An Op-Ed from Oregon Business Plan Project Manager Jeremy Rogers printed in the April 25, 2011 Oregonian. 
Two studies out last week paint far different pictures of Oregon’s tax system. The Council on State Taxation (COST) study ranks Oregon favorably for taxes on new capital investment, but the Small Business and Entrepreneurship Council says Oregon’s high income and capital gains taxes are a drain on equity investment and small business growth.  Although the studies may seem to conflict, they actually tell an important story about the good and bad elements of our tax system when it comes to business growth and job creation.
The Ernst and Young Study  for the Council on State Taxation (COST) ranks Oregon 2nd best in the country for taxes on new capital investment (think manufacturing facilities, office and call center facilities, etc.). Oregon’s single-sales factor apportionment and tour lack of a sales tax on business inputs were the key factors contributing to the favorable ranking.
Oregon, in fact, gained a leg up on other states in terms of its attractiveness for manufacturing and other capital-intensive industries when it adopted single-sales factor apportionment earlier this decade. This is important, because these companies have a choice about where to locate. These companies sell their products globally, bringing in fresh dollars to buoy the local economy. Oregon is a heavily trade-dependent state.
The Small Business and Entrepreneurship Council, by contrast, released this week by the Small Business and Entrepreneurship Council, ranked Oregon 41 out of 50 for its business tax climate.  This study looked not at taxes on capital investment, but at taxes that affect small businesses. On two of the measures in this study-the top rate on personal income and capital gains taxes—Oregon ranks 50th, with the highest rates in the nation. These taxes matter greatly to small businesses. Most small businesses pay personal, not corporate income taxes. And startup companies need seed capital and a base of successful entrepreneurs to learn from. The individuals and investors who provide this capital and expertise are highly sensitive to income and capital gains tax rates, and Oregon’s highest-in-the nation rates send these folks packing, or keep them away in the first place.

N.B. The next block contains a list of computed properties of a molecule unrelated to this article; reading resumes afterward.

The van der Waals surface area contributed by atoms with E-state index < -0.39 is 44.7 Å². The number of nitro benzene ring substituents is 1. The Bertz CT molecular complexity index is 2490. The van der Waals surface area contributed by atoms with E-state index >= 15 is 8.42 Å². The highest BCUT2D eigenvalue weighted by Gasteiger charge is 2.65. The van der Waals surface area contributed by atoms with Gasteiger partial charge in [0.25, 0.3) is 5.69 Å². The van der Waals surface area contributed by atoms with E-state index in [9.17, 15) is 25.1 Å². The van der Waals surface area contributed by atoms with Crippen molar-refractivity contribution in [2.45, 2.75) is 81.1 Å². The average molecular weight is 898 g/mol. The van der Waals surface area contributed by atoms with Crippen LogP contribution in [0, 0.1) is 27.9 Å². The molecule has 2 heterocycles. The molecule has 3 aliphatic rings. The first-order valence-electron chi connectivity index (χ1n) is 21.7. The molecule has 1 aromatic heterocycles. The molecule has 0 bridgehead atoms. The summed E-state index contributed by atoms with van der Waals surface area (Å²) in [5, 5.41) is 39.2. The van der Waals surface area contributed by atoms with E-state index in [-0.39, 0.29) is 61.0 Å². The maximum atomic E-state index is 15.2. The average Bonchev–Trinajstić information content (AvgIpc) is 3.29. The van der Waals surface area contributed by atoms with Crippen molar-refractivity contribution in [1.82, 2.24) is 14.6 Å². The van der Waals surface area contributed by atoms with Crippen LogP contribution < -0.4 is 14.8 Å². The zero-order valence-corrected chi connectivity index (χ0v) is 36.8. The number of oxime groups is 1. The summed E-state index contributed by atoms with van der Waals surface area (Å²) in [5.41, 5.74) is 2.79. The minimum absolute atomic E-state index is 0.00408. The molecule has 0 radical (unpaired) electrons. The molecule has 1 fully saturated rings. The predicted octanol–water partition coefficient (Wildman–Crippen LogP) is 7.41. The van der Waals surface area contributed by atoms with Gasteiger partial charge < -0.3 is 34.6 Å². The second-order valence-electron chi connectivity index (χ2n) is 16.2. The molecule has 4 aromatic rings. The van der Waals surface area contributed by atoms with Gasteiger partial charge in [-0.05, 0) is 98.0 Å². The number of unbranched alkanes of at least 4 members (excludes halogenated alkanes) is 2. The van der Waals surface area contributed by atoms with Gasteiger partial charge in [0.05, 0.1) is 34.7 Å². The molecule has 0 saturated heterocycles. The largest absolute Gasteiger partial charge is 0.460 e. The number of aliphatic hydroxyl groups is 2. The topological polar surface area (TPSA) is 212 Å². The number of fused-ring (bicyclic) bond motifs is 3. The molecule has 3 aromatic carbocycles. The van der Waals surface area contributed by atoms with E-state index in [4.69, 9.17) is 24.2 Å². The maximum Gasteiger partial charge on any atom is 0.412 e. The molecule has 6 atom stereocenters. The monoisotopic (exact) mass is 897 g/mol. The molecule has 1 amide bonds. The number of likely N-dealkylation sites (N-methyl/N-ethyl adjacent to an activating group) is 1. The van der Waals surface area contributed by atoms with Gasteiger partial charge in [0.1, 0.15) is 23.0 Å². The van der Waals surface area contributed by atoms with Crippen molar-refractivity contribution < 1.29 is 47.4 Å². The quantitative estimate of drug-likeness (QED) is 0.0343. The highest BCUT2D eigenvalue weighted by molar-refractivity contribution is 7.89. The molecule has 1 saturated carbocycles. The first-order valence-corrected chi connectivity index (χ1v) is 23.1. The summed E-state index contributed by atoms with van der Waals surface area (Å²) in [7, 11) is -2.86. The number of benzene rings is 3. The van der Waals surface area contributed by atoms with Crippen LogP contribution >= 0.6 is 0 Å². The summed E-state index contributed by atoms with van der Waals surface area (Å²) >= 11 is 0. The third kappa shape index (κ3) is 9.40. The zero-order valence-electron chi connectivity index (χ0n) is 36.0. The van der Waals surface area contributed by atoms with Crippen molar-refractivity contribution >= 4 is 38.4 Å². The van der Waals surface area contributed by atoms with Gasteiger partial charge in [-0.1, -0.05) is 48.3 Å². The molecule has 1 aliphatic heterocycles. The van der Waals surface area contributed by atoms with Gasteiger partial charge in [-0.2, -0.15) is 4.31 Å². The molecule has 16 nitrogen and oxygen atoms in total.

So, there are good and bad aspects of Oregon’s tax system. What should policymakers glean from this? First, they should pat themselves on the back for the enacting single-sales factor apportionment. Manufacturing jobs that could be located elsewhere are more likely to be in Oregon because of this attractive feature of our tax system.
But policymakers should be nervous about the affects of Oregon’s income and capital gains taxes on business startups and economic growth. A significant portion of job and income growth in the U.S. comes from small, rapidly growing companies. These are the companies most impacted by income and capital gains taxes. Oregon’s lopsided tax system acts as a wealth repellant and brain drain. We’re turning away the very people we need to fuel the growth of these companies.
The Oregon Business Plan and Governor Kitzhaber want to create 25, 000 new jobs per year and raise Oregon’s per capita income above the national average by 2020 (Oregon’s current per capita income is just 91% of the US average, compared to Washington State at 105%). In order to get there, we need a climate that fosters the growth of these startup companies.
The best approach would be to fundamentally reform our tax system by introducing a sales tax and reducing our income and capital gains tax rates. We recognize that isn’t likely to happen anytime soon.
So what can policymakers and Governor Kitzhaber do this legislative session to foster small business growth?
Bills are proposed in the legislature to reduce taxes on capital gains, and Governor Kitzhaber included a reduction in his budget. Reducing capital gains taxes will stimulate small business growth and help keep wealth, talent and investment here in Oregon.
To make up for any revenue impact of such a reduction, policymakers could modify Oregon’s personal and corporate income tax kicker and put a portion of it in an emergency reserve fund to be tapped during recessions. Significantly, the kicker doesn’t show up studies of Oregon’s business tax climate because it is unpredictable, and therefore doesn’t influence decisions about where to locate and expand companies. The kicker was established with a laudable policy goal-to manage the growth of government.   Over time, however, the kicker creates a severe drain on our state’s ability to save for the future and to provide critical services (Oregon kicked back $1.3 billion dollars to taxpayers in December 2007 and by January 2009 was talking about cutting school days and senior services to plug a budget hole. The state ultimately raised income and capital gains taxes on high-income earners from an already high 9% to a whopping 11%).
Senators Frank Morse and Ginny Burdick have proposed a series of measures to divert 50% of the personal kicker and the entire corporate kicker to a savings account, while requiring a general fund savings contribution and reducing capital gains rates. Doing would create a win/win/win for new businesses, high paying jobs and quality public services in Oregon.